How One Skincare Company Is Reclaiming The Clean Beauty Of Their Latina Ancestors
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VAMIGAS is a clean skin care, hair care and beauty brand created by Latinas using botanicals from Latin America. VAMIGAS

By Jennifer “Jay” Palumbo, Forbes

Multiple academic studies have found that Latinas have more hormone-disrupting chemicals in their bodies than white women. Researchers say this may be due to Latinas outspending other groups in beauty purchases by 30%. They also have higher infertility rates, breast cancer, and U.S.-born Latinas are three times more likely to experience preterm birth than their foreign-born counterparts.

According to a Nielsen report from 2013, Hispanic women are a key growth engine of the U.S. female population. They are estimated to become 30% of the total female population by 2060, while the white female population will drop to 43%. The report also predicts that by 2060, there will be no single dominant ethnic group. Instead, the female (and total) population will comprise a diverse ethnic plurality where Latinas play a sizable role.

Despite these projections, skincare brands targeting Latinas tend to hide problematic chemicals like phthalates, parabens, phenols, and preservatives in their products, often in fragrances. However, excellent products are costly and largely avoid marketing to Latinas or market them incorrectly, treating them as an afterthought or homogeneous.

Christina Kelmon, one of the few Latina investors in Silicon Valley and CEO of the makeup brand Belle en Argent, has created a skincare brand, Vamigas, that aims to reclaim the clean beauty ingredients of her ancestors. It is fragrance-free, affordable, and knows how to speak to the modern Latinx Woman.

“I read these studies when I was pregnant with my daughter, and I tried to be very mindful of what I put into my body, but it was hard, almost impossible, to find products that were clean and affordable and that spoke to me,” Kelmon shared. “This is why I created a makeup brand and a wellness and skincare brand that speaks directly to the Latinx community.”

Multiple academic studies have found that Latinas have more hormone-disrupting chemicals in their bodies than white women. Researchers say this may be due to Latinas outspending other groups in beauty purchases by 30%. They also have higher infertility rates, breast cancer, and U.S.-born Latinas are three times more likely to experience preterm birth than their foreign-born counterparts.

According to a Nielsen report from 2013, Hispanic women are a key growth engine of the U.S. female population. They are estimated to become 30% of the total female population by 2060, while the white female population will drop to 43%. The report also predicts that by 2060, there will be no single dominant ethnic group. Instead, the female (and total) population will comprise a diverse ethnic plurality where Latinas play a sizable role.

Despite these projections, skincare brands targeting Latinas tend to hide problematic chemicals like phthalates, parabens, phenols, and preservatives in their products, often in fragrances. However, excellent products are costly and largely avoid marketing to Latinas or market them incorrectly, treating them as an afterthought or homogeneous.

Christina Kelmon, one of the few Latina investors in Silicon Valley and CEO of the makeup brand Belle en Argent, has created a skincare brand, Vamigas, that aims to reclaim the clean beauty ingredients of her ancestors. It is fragrance-free, affordable, and knows how to speak to the modern Latinx Woman.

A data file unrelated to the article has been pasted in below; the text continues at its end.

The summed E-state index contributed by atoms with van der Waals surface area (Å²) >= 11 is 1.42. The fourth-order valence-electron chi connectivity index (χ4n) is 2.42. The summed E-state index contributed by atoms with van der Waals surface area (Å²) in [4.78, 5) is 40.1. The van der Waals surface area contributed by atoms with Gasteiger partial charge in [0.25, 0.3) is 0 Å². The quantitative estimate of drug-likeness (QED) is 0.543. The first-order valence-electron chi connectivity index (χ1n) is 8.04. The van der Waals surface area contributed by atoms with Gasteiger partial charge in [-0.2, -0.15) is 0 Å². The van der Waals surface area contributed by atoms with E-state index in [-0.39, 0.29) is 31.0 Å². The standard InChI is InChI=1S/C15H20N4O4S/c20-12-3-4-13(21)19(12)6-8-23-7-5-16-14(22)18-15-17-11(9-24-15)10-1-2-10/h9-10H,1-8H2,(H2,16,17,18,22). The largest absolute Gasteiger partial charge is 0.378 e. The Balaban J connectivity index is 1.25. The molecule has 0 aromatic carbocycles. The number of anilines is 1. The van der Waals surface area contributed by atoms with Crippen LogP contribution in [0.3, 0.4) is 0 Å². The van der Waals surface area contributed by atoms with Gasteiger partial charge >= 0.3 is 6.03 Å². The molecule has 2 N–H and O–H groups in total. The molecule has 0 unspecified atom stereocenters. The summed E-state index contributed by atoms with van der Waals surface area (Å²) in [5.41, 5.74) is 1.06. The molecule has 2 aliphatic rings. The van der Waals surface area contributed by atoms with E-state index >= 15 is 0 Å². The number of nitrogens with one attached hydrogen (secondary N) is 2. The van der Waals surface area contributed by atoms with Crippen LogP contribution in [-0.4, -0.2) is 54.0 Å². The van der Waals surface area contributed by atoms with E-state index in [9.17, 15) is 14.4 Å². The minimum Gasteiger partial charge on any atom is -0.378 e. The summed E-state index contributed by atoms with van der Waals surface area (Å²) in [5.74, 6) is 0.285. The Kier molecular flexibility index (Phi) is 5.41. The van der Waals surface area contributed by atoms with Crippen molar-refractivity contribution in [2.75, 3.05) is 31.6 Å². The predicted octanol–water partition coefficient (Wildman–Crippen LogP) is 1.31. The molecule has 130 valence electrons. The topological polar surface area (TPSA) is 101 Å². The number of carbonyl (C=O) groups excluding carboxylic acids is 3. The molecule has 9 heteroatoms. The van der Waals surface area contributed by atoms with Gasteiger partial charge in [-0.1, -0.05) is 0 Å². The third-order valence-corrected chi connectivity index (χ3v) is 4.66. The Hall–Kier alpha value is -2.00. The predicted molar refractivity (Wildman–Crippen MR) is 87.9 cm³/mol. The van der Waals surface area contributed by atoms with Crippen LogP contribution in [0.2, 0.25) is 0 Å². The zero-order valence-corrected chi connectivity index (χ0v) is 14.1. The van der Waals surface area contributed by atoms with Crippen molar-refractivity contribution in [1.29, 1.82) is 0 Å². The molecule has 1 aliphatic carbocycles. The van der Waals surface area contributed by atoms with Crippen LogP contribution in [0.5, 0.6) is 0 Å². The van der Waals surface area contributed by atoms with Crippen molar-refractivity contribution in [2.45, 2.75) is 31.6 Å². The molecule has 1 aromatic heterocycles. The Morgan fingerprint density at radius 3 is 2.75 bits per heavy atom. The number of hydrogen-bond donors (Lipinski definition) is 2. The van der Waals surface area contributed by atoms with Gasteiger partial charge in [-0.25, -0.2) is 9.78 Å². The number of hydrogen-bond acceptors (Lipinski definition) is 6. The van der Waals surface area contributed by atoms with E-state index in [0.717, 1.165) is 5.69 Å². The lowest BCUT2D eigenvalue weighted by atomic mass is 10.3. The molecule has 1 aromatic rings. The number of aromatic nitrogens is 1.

“I read these studies when I was pregnant with my daughter, and I tried to be very mindful of what I put into my body, but it was hard, almost impossible, to find products that were clean and affordable and that spoke to me,” Kelmon shared. “This is why I created a makeup brand and a wellness and skincare brand that speaks directly to the Latinx community.”

Kelmon, a 4th generation Mexican-American, and cofounder Ann Dunning, from Chile, discovered Latinas and infertility issues and the paraben-fragrance connection. As a result, they have created a line of skincare serums with clean, organic ingredients like Yerba Mate, Maracuja, Rosa Mosqueta, Prickly Pear, and Chia from Chile, Mexico Peru, Brazil, Ecuador, and more.

“We want to be the leading clean beauty and skincare brand focused on Latinas in the industry,” said Kelmon. “A wellness brand that Latinas feel connected to, that speaks our language, understands where they come from, and doesn’t use old, tired stereotypes that don’t apply to us anymore.”

Click here to read the full article on Forbes.

Meet The Young Latina Immigrant Behind Boston’s First Zero-Waste Store
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Latina Immigrant opens first zero waste store

By The Bay State Banner

In a sunny storefront not far from the Boston Harbor, Maria Vasco lingers off to the side of the cash register, smiling but nervous, as she watches one of her first two employees ring up a customer. For over a year, Vasco was the only employee — the founder and CEO — of Uvida, Boston’s first and only zero-waste shop.

The name comes from the Spanish word “vida” meaning “life.” Vasco said she tells customers “you give life” by shopping plastic-free and reducing waste. Uvida offers a variety of home-goods essentials in plastic-free packaging, from deodorant and lip balm in cardboard tubes to tissues and toilet paper made from recycled materials.

“The business is just myself, which in the beginning was great. But it started getting isolated, getting to be too much on my plate. Right now is my first time having employees,” Vasco told Zenger News.